In his seminal work Observations (1995/2011) Ondák cut from a book- perhaps a monograph on perception – a series of details comprising images and captions.
The origins of this series of image/text combinations are left intentionally unclear.
Though the photographs are worthwhile to look at, “Observations” by Roman Ondák only turns complete through the pointed, intelligent and witty subtitles. They light-handedly analyze that what is shown, thus turning “Observations” into a sociological excurse, and an amusing deconstruction of what is to be seen.
I strongly suspect that the subtitles are written by Roman Ondák, they are too brilliant to have stayed undiscovered over all the years. He might even have collected the photographs.
That nobody is questioning the authorship of this series is a circumstance that sort of puzzles me. To cut and paste a series of this quality, then to exhibit it prominently and even publish a book containing the material would be a disgusting rip off if the original author is not Roman Ondák.
Most of you will have a at least vague notion about the 1968 invasion of Czechoslovakia by the Warsaw Pact troops. Anyway, one of the stories told was that the Czech citizens removed or painted over the road signs in towns—except for those indicating the way to Moscow.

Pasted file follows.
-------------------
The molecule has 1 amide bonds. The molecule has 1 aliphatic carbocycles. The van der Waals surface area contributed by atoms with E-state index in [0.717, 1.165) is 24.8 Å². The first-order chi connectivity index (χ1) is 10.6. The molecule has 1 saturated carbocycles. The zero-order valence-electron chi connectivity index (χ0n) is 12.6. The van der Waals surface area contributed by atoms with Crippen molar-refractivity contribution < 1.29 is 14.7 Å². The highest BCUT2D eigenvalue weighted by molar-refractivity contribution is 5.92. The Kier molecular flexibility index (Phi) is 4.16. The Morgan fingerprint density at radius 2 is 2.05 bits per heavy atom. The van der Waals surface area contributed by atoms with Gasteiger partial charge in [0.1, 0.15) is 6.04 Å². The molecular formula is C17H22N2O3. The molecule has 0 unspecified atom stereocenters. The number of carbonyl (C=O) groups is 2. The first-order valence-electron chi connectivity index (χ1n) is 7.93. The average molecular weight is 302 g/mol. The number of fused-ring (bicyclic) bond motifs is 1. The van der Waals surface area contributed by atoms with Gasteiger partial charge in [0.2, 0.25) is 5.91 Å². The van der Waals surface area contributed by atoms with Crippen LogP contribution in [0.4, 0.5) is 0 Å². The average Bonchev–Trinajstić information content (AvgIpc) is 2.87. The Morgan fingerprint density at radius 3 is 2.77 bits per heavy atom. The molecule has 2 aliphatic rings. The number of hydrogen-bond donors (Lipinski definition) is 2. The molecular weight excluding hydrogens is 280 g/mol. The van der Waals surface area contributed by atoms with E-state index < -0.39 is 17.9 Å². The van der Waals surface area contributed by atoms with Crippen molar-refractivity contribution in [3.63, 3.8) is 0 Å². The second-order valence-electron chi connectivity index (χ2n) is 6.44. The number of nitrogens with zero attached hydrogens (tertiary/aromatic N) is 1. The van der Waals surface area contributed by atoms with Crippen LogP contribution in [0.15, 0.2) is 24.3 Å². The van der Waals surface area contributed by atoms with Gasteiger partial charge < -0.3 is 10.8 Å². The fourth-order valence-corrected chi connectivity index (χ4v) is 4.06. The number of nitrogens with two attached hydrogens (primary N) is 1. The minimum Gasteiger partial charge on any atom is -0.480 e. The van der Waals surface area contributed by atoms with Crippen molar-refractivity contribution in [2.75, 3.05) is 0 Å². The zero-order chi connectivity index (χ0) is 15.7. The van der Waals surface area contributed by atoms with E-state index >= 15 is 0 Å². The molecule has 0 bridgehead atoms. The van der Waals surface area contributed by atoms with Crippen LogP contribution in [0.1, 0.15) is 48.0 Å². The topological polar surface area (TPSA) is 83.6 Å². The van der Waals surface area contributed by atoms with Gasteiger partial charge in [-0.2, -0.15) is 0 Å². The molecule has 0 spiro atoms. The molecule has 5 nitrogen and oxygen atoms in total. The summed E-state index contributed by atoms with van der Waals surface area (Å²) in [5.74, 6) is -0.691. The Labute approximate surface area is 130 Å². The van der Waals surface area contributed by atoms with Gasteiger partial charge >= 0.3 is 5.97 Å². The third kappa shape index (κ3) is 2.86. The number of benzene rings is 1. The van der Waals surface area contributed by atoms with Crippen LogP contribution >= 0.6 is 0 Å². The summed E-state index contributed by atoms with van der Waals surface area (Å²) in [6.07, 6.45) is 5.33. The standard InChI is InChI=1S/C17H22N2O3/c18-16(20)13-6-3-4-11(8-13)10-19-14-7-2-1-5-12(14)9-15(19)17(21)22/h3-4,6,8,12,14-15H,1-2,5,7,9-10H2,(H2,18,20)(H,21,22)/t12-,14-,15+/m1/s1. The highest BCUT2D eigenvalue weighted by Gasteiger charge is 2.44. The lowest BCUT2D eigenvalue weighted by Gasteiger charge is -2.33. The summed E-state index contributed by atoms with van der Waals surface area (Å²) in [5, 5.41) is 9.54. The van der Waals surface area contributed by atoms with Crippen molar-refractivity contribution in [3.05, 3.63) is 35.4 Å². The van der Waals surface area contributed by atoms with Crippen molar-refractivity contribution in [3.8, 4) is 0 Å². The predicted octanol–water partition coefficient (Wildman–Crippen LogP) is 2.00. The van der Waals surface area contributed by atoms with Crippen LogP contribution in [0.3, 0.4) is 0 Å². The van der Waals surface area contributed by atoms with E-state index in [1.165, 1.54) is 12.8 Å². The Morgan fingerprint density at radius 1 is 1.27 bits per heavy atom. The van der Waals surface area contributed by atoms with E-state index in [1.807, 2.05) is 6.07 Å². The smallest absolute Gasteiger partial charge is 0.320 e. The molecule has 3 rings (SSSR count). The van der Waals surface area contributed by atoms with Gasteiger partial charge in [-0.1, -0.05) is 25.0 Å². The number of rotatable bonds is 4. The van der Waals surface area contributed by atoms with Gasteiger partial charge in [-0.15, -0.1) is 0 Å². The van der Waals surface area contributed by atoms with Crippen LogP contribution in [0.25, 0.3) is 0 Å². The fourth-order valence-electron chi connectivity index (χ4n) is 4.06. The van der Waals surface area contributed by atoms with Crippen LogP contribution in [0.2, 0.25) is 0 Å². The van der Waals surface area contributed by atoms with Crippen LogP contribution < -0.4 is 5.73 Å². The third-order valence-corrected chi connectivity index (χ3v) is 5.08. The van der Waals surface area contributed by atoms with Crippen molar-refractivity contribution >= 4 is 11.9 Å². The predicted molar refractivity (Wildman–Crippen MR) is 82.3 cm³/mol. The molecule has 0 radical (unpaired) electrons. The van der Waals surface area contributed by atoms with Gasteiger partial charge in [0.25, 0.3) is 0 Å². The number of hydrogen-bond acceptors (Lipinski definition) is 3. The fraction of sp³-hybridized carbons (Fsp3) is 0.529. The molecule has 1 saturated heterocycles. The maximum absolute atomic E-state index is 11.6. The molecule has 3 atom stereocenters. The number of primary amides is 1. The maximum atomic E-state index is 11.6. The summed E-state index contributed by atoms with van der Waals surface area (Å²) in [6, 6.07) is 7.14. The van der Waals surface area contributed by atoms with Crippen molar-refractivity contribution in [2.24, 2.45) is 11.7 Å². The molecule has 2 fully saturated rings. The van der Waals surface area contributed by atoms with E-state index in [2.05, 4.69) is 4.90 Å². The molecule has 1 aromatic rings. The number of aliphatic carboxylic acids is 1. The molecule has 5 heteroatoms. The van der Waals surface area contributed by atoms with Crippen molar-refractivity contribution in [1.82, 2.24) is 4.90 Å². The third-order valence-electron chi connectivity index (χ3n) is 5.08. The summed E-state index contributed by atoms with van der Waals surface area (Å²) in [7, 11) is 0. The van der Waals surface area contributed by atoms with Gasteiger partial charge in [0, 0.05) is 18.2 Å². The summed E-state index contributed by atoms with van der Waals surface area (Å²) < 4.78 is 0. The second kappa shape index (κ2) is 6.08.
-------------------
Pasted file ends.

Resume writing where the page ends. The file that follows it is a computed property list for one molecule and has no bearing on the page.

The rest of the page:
Roman Ondák plays a charming and irritating game.
“In his seminal work Observations (1995/2011) Ondák cut from a book- perhaps a monograph on perception – a series of details comprising images and captions. Presented on the gallery walls singly or combined in diptychs and triptychs, these cuttings form a universal vocabulary of individual and collective relationships and exchanges, of physical movements, mental projections, momentary intuitions, or suspended states of mind on which the artist’s research is grounded. Hung at various levels, the images and their laconic texts capture subtle, nuanced psychological situations and ordinary attitudes through a balanced combination of similar and contrasting gestures, postures, and gazes. The exhibition space is “edited” by this intervention, and its indoor articulation reverberates with a constantly evoked outdoors, as well as in the recurrent “elsewhere” revealed in the cuttings themselves. In these works, where micro and macro mirror each other, Ondák does not provide an alternative to reality; rather, he gives the audience a key with which to access and identify the variety of different observations and interpretations that reality offers. On the occasion of dOCUMENTA(13), “Observations” is on view in its entirety for the first time, as an invitation, both giant and humble, to look.”